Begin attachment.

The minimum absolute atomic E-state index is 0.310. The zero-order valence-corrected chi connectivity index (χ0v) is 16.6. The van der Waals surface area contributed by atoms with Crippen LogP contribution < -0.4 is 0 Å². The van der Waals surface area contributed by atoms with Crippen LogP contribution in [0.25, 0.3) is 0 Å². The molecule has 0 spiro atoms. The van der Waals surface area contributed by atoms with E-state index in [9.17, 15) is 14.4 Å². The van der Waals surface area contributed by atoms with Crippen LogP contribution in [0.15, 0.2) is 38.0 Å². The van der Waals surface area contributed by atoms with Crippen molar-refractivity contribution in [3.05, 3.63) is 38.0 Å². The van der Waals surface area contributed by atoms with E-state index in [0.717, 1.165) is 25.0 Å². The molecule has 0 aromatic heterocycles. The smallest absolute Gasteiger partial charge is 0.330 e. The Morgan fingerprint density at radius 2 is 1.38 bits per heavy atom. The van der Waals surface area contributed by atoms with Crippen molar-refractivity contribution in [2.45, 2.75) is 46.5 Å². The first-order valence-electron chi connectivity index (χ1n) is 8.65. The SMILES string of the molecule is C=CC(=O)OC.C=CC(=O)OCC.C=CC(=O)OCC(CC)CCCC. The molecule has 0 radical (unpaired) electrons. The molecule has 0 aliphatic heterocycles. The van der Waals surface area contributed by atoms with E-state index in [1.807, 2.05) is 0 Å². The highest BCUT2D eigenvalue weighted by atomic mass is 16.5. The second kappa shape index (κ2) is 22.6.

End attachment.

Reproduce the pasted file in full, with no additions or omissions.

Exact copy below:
The minimum absolute atomic E-state index is 0.310. The zero-order valence-corrected chi connectivity index (χ0v) is 16.6. The van der Waals surface area contributed by atoms with Crippen LogP contribution < -0.4 is 0 Å². The van der Waals surface area contributed by atoms with Crippen LogP contribution in [0.25, 0.3) is 0 Å². The molecule has 0 spiro atoms. The van der Waals surface area contributed by atoms with E-state index in [9.17, 15) is 14.4 Å². The van der Waals surface area contributed by atoms with Crippen LogP contribution in [0.15, 0.2) is 38.0 Å². The van der Waals surface area contributed by atoms with Crippen molar-refractivity contribution in [3.05, 3.63) is 38.0 Å². The van der Waals surface area contributed by atoms with E-state index in [0.717, 1.165) is 25.0 Å². The molecule has 0 aromatic heterocycles. The smallest absolute Gasteiger partial charge is 0.330 e. The Morgan fingerprint density at radius 2 is 1.38 bits per heavy atom. The van der Waals surface area contributed by atoms with Crippen molar-refractivity contribution in [2.45, 2.75) is 46.5 Å². The first-order valence-electron chi connectivity index (χ1n) is 8.65. The SMILES string of the molecule is C=CC(=O)OC.C=CC(=O)OCC.C=CC(=O)OCC(CC)CCCC. The molecule has 0 radical (unpaired) electrons. The molecule has 0 aliphatic heterocycles. The van der Waals surface area contributed by atoms with E-state index in [1.807, 2.05) is 0 Å². The highest BCUT2D eigenvalue weighted by atomic mass is 16.5. The second kappa shape index (κ2) is 22.6.